Hawthorns & Co Leith Engine Works No. 162 built in 1859.
Cape Town Railway Station Concourse
The builder's worksplate on the locomotive tells it all.
Blackie has only one builder's plate on the right hand side.
Disturbingly it appears that the worksplate on the left hand side has found its way to an auction room back in the UK.
The original firm was founded in 1817 by Robert Hawthorne. Robert Hawthorne first began business at Forth Bank Works in 1817, building marine and stationary steam engines. Robert's brother joined the firm in 1820; it was then renamed R&W. Hawthorn & Co. Possibly after having attended the Rainhill Trials in 1829, they became interested in locomotives, and sold their first engine, a 2-2-2 named "Modling," to a railway in Vienna. They subsequently became an established locomotive building firm at Newcastle-upon-Tyne.
In 1846 they bought the Leith Engineering Works, Sheriff Brae, Leith from James B. Maxton & Co, to set up a works in Scotland for the assembly of locomotives prepared in Newcastle. This works operated under its own name as "Hawthorns & Co Leith Engine Works". For instance, a Brass locomotive works plate : “Hawthorns & Co. Leith Engine Works – No. 15 1847" is known to exist. This company should not be confused with the original R&W. Hawthorn & Co. Hawthorns & Co Leith Engine Works produced some four hundred locomotives on its own account until 1872.
This view looks to the north-east down the Water of Leith towards Leith Harbour and the Firth of Forth. Junction Bridge is in the foreground, and Hawthorns & Co Leith Engine Works that made railway engines and small ships is in the centre of the picture.
It was this last company which had built the "Blackie" engine No. 162 now displayed in the Cape Town station concourse.
Photo: André Krizinger 24 August 2003
The locomotive is a 0-4-2 wheel type. It illustrates the development of the railway locomotive where the cylinders were placed under the smokebox, the pistons being horizontally connected to a cranked driving axle. Stephenson's "link motion", by which the valves allowing steam into and out of the cylinders were operated, worked by rods connected to eccentrics on the cranked driving axle, and fitted in neatly with this arrangement. A problem of this design was lack of room between the axles, and with the "Wellington" (see below) built shortly after, the cylinders were moved to the outside of the engine.
Note the missing worksplate.
It was a windy spring morning when, on September 8, 1859 (the exact date varies amongst sources), the parts for South Africa's first locomotive were brought ashore in lighters from the brig Charles docked in Table Bay. The small steam engine, built by Hawthorns & Co Leith Engine Works at their Leith works in Scotland, had been imported by Edward Pickering, the British contractor selected to build a railway from Cape Town to Wellington, a country town 72 km (45 miles) distant.
The construction was beset by numerous problems, not the least of which was the construction engineer himself. Though there was ample local labour, it was untrained and otherwise unsuitable; navvies - the 'navigators' who had built Britain's canals and railways - had to be brought over from England. But the greatest problem was Pickering's basic incompetence, which led to the builders taking nearly two years to lay the first mile and a half (3 km) of track. The Cape Town Railway and Dock Company, who owned the line and were, understandably, unhappy about such snail-like progress, endevoured to sack Pickering as the contractor. In October 1861, matters came to a head. The resulting "Railway Disturbances" were vividly described in the Cape Argus:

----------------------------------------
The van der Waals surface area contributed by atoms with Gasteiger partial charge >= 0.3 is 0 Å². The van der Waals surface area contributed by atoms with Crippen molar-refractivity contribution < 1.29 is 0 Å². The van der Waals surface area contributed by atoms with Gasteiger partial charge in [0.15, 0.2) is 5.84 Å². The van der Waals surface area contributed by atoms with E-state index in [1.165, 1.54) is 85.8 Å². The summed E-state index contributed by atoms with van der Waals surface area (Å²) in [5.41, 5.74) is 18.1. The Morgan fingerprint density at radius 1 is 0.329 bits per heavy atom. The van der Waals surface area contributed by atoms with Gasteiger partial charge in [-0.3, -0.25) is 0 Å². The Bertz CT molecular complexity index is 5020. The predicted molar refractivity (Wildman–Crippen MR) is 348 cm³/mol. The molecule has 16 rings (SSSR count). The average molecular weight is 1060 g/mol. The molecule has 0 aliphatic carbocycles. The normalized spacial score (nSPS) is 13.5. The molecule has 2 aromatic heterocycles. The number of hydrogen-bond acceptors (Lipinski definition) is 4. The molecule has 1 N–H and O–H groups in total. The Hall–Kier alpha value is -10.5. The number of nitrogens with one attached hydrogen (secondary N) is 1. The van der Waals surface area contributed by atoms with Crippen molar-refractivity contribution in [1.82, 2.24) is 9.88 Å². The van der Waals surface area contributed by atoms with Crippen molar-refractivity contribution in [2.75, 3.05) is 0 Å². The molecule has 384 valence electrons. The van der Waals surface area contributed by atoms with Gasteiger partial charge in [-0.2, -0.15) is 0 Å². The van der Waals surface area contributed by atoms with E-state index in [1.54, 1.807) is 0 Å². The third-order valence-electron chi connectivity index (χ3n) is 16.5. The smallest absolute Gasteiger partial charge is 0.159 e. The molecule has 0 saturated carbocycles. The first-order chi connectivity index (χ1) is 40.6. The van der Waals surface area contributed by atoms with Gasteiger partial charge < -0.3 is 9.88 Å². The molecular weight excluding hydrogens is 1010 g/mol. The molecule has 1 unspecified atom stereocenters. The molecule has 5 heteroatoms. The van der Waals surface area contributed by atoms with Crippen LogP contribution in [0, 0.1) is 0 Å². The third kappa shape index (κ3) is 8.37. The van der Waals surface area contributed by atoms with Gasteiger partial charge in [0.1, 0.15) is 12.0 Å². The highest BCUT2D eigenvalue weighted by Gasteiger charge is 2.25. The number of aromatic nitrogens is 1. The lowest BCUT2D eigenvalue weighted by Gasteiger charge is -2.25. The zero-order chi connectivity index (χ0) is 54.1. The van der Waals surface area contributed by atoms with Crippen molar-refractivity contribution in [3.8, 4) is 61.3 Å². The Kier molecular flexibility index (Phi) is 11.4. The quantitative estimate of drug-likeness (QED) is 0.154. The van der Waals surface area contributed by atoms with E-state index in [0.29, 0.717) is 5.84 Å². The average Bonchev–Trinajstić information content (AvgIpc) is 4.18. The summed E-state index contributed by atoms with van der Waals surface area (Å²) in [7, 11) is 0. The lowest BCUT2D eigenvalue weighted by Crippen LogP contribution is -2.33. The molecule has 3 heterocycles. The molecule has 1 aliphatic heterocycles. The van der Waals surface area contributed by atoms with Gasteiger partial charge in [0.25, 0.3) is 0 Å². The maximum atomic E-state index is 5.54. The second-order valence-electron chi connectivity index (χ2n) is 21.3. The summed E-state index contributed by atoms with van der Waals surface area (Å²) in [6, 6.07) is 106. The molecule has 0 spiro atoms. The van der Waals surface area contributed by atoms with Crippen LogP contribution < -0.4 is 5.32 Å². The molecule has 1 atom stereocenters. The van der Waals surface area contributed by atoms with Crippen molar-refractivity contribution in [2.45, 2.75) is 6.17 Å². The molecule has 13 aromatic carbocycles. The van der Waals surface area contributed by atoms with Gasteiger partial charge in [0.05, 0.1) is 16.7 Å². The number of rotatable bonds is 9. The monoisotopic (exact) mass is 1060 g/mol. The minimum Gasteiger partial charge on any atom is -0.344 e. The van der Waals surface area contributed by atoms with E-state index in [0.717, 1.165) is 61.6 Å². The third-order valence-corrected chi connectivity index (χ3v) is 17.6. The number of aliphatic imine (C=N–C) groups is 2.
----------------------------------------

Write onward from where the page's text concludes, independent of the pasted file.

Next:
"A general fight was then commenced. The men flew at each other like infuriated tigers. Mr Pickerings's men tore up the rails and sleepers, tore down the culvert at Salt River and commenced making a barricade, the fighting going on all the time.
The men rushed at the culvert and finished breaking it down and ran the company's large engine (the "Wellington") which was standing near, off the rails over the ditch through which the culvert was constructed. The fight kept up for hours. The company's men were supplied with buckets of beer from a neighbouring canteen, but the contractor's men would not let them drink it, but took it away by main force, took possession of the canteen and were treated with beer also. The drunkenness was fearful, the men laid out in a beastly state of intoxication. There were numerous fights. The engine (the "Wellington") of the company is laying head foremost over the rails into the culvert, and Mr Pickerings's engine ("Blackie") across the road."
The Company's locomotive "Wellington" was derailed in the "Railways Disturbances" of October 1861.
The disturbances led to a Supreme Court action and, eventually, the Railway and Dock Company itself completed the work, under the direction of its resident engineer, William Brounger. The derailed and damaged locomotive "Wellington" was soon repaired at the Company's newly-established workshops at Salt River, just outside Cape Town - a site which was to remain a locomotive works and engine shed for the next 122 years, until the official demise of steam power in Cape Town on 10 January 1982.
Photo: South African Railways. The doyen of South Africa's locomotive enthusiasts, D.F. Holland, poses in 1929 at Salt River works next to the country's first locomotive - the Pickering contractors' engine, built in 1859 by Hawthorns & Co Leith Engine Works. The engine was declared a national monument in 1936, and was later preserved in the Cape Town station concourse.
William Dabbs, who arrived with the engine, put it in operation himself, and apparently drove it as long as it was in use by the Cape Town Railway and Dock Company.